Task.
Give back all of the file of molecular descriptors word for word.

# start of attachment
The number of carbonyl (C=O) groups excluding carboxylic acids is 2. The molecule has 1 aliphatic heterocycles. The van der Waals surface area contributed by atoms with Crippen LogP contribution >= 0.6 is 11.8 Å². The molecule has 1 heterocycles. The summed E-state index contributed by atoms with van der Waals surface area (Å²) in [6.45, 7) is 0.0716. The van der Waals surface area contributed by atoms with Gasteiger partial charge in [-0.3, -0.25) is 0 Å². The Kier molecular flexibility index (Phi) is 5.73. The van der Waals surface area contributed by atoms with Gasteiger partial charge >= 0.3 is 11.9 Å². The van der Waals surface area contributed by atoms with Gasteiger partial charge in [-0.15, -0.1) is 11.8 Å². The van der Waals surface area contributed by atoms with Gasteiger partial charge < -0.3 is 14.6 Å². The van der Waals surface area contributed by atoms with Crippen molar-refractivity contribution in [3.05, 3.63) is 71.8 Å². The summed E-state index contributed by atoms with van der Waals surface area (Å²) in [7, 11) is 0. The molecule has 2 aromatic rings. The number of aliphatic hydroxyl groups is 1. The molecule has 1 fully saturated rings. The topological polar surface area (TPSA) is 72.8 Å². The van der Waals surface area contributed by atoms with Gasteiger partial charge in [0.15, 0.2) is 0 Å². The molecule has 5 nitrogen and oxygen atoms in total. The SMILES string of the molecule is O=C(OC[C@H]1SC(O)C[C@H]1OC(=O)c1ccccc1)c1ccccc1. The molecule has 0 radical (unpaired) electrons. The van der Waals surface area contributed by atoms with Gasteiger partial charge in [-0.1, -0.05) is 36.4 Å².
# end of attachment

The number of carbonyl (C=O) groups excluding carboxylic acids is 2. The molecule has 1 aliphatic heterocycles. The van der Waals surface area contributed by atoms with Crippen LogP contribution >= 0.6 is 11.8 Å². The molecule has 1 heterocycles. The summed E-state index contributed by atoms with van der Waals surface area (Å²) in [6.45, 7) is 0.0716. The van der Waals surface area contributed by atoms with Gasteiger partial charge in [-0.3, -0.25) is 0 Å². The Kier molecular flexibility index (Phi) is 5.73. The van der Waals surface area contributed by atoms with Gasteiger partial charge >= 0.3 is 11.9 Å². The van der Waals surface area contributed by atoms with Gasteiger partial charge in [-0.15, -0.1) is 11.8 Å². The van der Waals surface area contributed by atoms with Gasteiger partial charge < -0.3 is 14.6 Å². The van der Waals surface area contributed by atoms with Crippen molar-refractivity contribution in [3.05, 3.63) is 71.8 Å². The summed E-state index contributed by atoms with van der Waals surface area (Å²) in [7, 11) is 0. The molecule has 2 aromatic rings. The number of aliphatic hydroxyl groups is 1. The molecule has 1 fully saturated rings. The topological polar surface area (TPSA) is 72.8 Å². The van der Waals surface area contributed by atoms with Gasteiger partial charge in [0.15, 0.2) is 0 Å². The molecule has 5 nitrogen and oxygen atoms in total. The SMILES string of the molecule is O=C(OC[C@H]1SC(O)C[C@H]1OC(=O)c1ccccc1)c1ccccc1. The molecule has 0 radical (unpaired) electrons. The van der Waals surface area contributed by atoms with Gasteiger partial charge in [-0.1, -0.05) is 36.4 Å².